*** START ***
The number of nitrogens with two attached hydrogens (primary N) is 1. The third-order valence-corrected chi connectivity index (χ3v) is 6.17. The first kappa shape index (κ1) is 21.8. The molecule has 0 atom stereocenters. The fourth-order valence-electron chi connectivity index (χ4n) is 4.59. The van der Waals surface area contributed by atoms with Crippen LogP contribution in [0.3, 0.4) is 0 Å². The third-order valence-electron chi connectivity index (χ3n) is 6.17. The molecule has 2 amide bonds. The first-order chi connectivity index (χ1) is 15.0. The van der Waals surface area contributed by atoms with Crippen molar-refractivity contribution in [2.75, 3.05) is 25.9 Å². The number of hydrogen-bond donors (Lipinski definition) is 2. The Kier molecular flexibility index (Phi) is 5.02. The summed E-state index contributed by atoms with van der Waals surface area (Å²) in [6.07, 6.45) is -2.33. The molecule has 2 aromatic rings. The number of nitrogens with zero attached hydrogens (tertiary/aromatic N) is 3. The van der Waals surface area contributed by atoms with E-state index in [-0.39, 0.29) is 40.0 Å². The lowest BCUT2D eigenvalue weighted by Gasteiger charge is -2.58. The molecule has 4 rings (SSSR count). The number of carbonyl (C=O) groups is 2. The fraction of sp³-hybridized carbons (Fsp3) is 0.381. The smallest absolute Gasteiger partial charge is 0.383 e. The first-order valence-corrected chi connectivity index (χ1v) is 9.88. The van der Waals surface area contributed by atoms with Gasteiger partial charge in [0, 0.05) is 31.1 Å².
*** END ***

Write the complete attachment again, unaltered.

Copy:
The number of nitrogens with two attached hydrogens (primary N) is 1. The third-order valence-corrected chi connectivity index (χ3v) is 6.17. The first kappa shape index (κ1) is 21.8. The molecule has 0 atom stereocenters. The fourth-order valence-electron chi connectivity index (χ4n) is 4.59. The van der Waals surface area contributed by atoms with Crippen LogP contribution in [0.3, 0.4) is 0 Å². The third-order valence-electron chi connectivity index (χ3n) is 6.17. The molecule has 2 amide bonds. The first-order chi connectivity index (χ1) is 15.0. The van der Waals surface area contributed by atoms with Crippen molar-refractivity contribution in [2.75, 3.05) is 25.9 Å². The number of hydrogen-bond donors (Lipinski definition) is 2. The Kier molecular flexibility index (Phi) is 5.02. The summed E-state index contributed by atoms with van der Waals surface area (Å²) in [6.07, 6.45) is -2.33. The molecule has 2 aromatic rings. The number of nitrogens with zero attached hydrogens (tertiary/aromatic N) is 3. The van der Waals surface area contributed by atoms with E-state index in [-0.39, 0.29) is 40.0 Å². The lowest BCUT2D eigenvalue weighted by Gasteiger charge is -2.58. The molecule has 4 rings (SSSR count). The number of carbonyl (C=O) groups is 2. The fraction of sp³-hybridized carbons (Fsp3) is 0.381. The smallest absolute Gasteiger partial charge is 0.383 e. The first-order valence-corrected chi connectivity index (χ1v) is 9.88. The van der Waals surface area contributed by atoms with Gasteiger partial charge in [0, 0.05) is 31.1 Å².